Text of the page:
A Page From North Quabbin History: A portrait of the past

Published: 07-05-2023 3:33 PM

By Carla Charter

The Swift River Valley Historical Society houses many artifacts from the towns of Dana, Enfield, Greenwich and Prescott, which were lost when the Quabbin Reservoir was constructed in the 1930s. On July 9, the museum will offer visitors the opportunity to meet residents dressed in their Sunday Best from those towns through their portraits at the Prescott Church.

“These are people who lost everything when the Quabbin was built. They lost their community, their home, their jobs, their churches... These people gave up everything so that the Quabbin could be built,” said Peter Peirce, a full-time photographer from Salisbury, Conn., who transformed the photographs from glass plate negatives to the 11x14 framed portraits which will be on display in the church pews. “It’s a powerful presentation.”

The photographer of these portraits, dated from 1890-1920, was Burt Brooks, a photographer and artist from Enfield.

“He was a generally artistic guy,”said Peirce. “He was a local phenomenon. He didn’t do much outside of the valley.”

The Swift River Valley Historical Society houses some of Brooks’ portraits as well as several of his paintings. His photography of the Swift River Valley can also be seen online at Robert S. Cox special collections and University Archives Research Center at http://scua.library.umass.edu/brooks-burt-v/.

The UMass Collection, according to Peirce, documents farming and daily life in the valley. Peirce himself grew up in Orange, the son of Elizabeth and the late Clifton Peirce, lifelong residents of the town.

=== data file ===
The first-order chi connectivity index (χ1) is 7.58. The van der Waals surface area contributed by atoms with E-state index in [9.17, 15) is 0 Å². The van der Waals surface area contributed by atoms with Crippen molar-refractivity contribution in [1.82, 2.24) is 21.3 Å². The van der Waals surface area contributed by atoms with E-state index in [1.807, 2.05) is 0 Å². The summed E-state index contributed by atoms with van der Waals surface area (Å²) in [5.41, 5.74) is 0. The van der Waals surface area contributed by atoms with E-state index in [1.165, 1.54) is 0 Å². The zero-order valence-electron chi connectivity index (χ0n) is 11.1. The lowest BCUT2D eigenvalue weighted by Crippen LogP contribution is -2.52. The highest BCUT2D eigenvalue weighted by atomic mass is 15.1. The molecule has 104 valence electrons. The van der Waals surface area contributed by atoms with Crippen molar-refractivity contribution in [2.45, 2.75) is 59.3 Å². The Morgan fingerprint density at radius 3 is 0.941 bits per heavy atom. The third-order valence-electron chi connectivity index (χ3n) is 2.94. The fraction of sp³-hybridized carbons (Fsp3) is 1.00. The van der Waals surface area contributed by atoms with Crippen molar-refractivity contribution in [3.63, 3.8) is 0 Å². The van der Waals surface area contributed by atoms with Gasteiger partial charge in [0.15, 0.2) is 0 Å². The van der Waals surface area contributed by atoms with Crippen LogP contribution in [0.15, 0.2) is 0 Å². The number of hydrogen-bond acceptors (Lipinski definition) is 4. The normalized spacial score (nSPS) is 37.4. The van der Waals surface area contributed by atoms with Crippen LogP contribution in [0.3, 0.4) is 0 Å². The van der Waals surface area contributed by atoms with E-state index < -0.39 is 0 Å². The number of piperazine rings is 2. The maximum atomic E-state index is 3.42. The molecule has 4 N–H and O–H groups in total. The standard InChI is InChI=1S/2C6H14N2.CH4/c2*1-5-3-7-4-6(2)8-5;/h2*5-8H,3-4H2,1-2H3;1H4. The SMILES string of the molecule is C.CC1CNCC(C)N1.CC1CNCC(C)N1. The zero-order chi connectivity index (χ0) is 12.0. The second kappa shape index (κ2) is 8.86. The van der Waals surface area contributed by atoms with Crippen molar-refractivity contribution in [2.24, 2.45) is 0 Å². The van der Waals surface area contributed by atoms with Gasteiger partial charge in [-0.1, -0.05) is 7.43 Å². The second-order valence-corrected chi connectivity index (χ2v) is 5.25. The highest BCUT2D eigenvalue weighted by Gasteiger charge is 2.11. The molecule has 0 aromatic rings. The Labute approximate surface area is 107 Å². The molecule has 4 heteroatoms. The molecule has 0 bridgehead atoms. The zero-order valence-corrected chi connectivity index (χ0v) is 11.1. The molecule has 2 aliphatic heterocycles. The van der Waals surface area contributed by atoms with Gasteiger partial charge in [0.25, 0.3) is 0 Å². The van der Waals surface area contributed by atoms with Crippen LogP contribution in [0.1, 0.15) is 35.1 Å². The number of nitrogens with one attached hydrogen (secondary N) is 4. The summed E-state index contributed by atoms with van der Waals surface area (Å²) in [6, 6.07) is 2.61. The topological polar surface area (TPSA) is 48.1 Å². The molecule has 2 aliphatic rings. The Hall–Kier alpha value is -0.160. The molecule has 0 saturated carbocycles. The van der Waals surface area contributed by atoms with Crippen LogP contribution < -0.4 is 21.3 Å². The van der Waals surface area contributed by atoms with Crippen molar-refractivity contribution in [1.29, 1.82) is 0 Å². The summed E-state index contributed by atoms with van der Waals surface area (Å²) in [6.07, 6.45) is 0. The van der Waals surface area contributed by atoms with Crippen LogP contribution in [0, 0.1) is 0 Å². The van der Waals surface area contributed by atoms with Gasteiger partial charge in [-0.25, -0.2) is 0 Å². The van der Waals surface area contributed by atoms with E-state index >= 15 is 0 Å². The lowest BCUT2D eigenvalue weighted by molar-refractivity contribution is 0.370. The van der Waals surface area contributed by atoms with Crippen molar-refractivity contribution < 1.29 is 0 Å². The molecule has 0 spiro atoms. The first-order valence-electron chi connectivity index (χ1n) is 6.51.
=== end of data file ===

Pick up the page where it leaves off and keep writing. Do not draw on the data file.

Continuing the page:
“Clifton was born in Prescott and moved to Greenwich a little later on. At one time or another they both served as presidents of the Swift River Valley Historical Society. I used to take hikes in the Quabbin with my parents as a child,” he said.

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Due to their involvement in the society, Peirce explained, over the years they would receive donations of items that would arrive at the house.

“These negatives were in a shoebox and I printed them to see what they were,” Peirce said.

At about the same time, Peirce acquired new software for his commercial business that allowed him to correct photos blurred from movement. He decided to see if the software would work on the glass negatives.

“They were blurry. People then didn’t stay still long enough for exposure time for the camera... They looked better then when they were first made. I began working on a whole bunch (of plate glass negatives) for fun,” Peirce said.

His wife, Jill Esterson, suggested that he should do a show with these, “and here we are,” Peirce continued.

Peirce said he was able to identify the photos as Brooks’ through several ways.

“They were all taken in the same studio. There were eight photographs of Brooks himself in the same studio testing out lens and lighting and just having fun. There was a consistency of style as well.”

Peirce has yet to be able to put names to any of faces in the portraits he printed.

“I don’t know who they are. I would love to know about any of these people,” Peirce said.

Any readers who recognize any of the people in the portraits can e-mail Peirce at peterpeirce@comcast.net.

During the presentation on July 9 at 1;30 p.m., Peirce will discuss the process of getting the portraits from what they were to what they are as well as placing Brooks and his photos in a historical perspective. Following the presentation, the displayed photos will be permanently housed at the museum. More information on the Swift River Valley Historical Society can be found at www.swiftrivermuseum.org.

Carla Charter is a freelance writer from Phillipston. Her writing focuses on the history of the North Quabbin area. Contact her at cjfreelancewriter@earthlink.net.